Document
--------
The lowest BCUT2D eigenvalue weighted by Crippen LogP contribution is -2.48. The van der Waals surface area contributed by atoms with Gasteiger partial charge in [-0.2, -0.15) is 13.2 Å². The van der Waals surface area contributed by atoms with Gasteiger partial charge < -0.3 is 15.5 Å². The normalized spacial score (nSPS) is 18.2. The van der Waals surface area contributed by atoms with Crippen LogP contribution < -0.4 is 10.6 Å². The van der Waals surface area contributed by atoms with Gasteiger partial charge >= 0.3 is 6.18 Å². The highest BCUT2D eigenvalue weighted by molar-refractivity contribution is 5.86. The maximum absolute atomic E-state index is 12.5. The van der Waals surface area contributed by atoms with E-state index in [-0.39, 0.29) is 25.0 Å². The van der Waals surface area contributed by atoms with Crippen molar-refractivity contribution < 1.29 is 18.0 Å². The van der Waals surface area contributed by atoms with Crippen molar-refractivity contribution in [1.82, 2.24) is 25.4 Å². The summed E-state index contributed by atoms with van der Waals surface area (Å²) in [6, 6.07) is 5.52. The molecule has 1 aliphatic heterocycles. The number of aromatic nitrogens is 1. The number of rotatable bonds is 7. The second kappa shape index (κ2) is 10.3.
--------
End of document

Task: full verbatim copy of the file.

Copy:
The lowest BCUT2D eigenvalue weighted by Crippen LogP contribution is -2.48. The van der Waals surface area contributed by atoms with Gasteiger partial charge in [-0.2, -0.15) is 13.2 Å². The van der Waals surface area contributed by atoms with Gasteiger partial charge < -0.3 is 15.5 Å². The normalized spacial score (nSPS) is 18.2. The van der Waals surface area contributed by atoms with Crippen LogP contribution < -0.4 is 10.6 Å². The van der Waals surface area contributed by atoms with Gasteiger partial charge >= 0.3 is 6.18 Å². The highest BCUT2D eigenvalue weighted by molar-refractivity contribution is 5.86. The maximum absolute atomic E-state index is 12.5. The van der Waals surface area contributed by atoms with E-state index in [-0.39, 0.29) is 25.0 Å². The van der Waals surface area contributed by atoms with Crippen molar-refractivity contribution < 1.29 is 18.0 Å². The van der Waals surface area contributed by atoms with Crippen molar-refractivity contribution in [1.82, 2.24) is 25.4 Å². The summed E-state index contributed by atoms with van der Waals surface area (Å²) in [6, 6.07) is 5.52. The molecule has 1 aliphatic heterocycles. The number of aromatic nitrogens is 1. The number of rotatable bonds is 7. The second kappa shape index (κ2) is 10.3.